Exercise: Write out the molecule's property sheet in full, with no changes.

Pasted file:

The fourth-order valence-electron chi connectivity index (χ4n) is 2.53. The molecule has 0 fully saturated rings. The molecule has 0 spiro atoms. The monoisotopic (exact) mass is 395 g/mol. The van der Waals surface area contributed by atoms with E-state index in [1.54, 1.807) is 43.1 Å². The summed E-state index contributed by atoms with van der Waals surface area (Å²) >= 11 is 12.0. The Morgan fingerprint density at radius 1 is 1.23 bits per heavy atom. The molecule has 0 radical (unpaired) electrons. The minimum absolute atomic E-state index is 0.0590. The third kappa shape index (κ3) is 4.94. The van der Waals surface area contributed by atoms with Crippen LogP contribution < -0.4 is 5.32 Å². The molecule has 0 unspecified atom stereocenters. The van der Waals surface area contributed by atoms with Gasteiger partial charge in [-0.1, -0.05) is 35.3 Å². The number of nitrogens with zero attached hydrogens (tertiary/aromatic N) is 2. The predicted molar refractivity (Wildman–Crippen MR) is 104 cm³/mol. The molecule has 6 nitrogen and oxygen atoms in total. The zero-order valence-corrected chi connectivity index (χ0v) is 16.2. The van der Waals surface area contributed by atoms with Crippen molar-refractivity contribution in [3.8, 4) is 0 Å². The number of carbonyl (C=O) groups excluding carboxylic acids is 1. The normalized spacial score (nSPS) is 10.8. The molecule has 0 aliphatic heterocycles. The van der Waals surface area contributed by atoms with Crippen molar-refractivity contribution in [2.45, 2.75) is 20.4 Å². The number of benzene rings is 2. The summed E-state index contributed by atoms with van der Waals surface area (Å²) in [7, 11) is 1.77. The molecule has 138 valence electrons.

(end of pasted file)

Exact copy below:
The fourth-order valence-electron chi connectivity index (χ4n) is 2.53. The molecule has 0 fully saturated rings. The molecule has 0 spiro atoms. The monoisotopic (exact) mass is 395 g/mol. The van der Waals surface area contributed by atoms with E-state index in [1.54, 1.807) is 43.1 Å². The summed E-state index contributed by atoms with van der Waals surface area (Å²) >= 11 is 12.0. The Morgan fingerprint density at radius 1 is 1.23 bits per heavy atom. The molecule has 0 radical (unpaired) electrons. The minimum absolute atomic E-state index is 0.0590. The third kappa shape index (κ3) is 4.94. The van der Waals surface area contributed by atoms with Crippen LogP contribution < -0.4 is 5.32 Å². The molecule has 0 unspecified atom stereocenters. The van der Waals surface area contributed by atoms with Gasteiger partial charge in [-0.1, -0.05) is 35.3 Å². The number of nitrogens with zero attached hydrogens (tertiary/aromatic N) is 2. The predicted molar refractivity (Wildman–Crippen MR) is 104 cm³/mol. The molecule has 6 nitrogen and oxygen atoms in total. The zero-order valence-corrected chi connectivity index (χ0v) is 16.2. The van der Waals surface area contributed by atoms with Crippen molar-refractivity contribution in [3.8, 4) is 0 Å². The number of carbonyl (C=O) groups excluding carboxylic acids is 1. The normalized spacial score (nSPS) is 10.8. The molecule has 0 aliphatic heterocycles. The van der Waals surface area contributed by atoms with Crippen molar-refractivity contribution in [2.45, 2.75) is 20.4 Å². The number of benzene rings is 2. The summed E-state index contributed by atoms with van der Waals surface area (Å²) in [7, 11) is 1.77. The molecule has 138 valence electrons.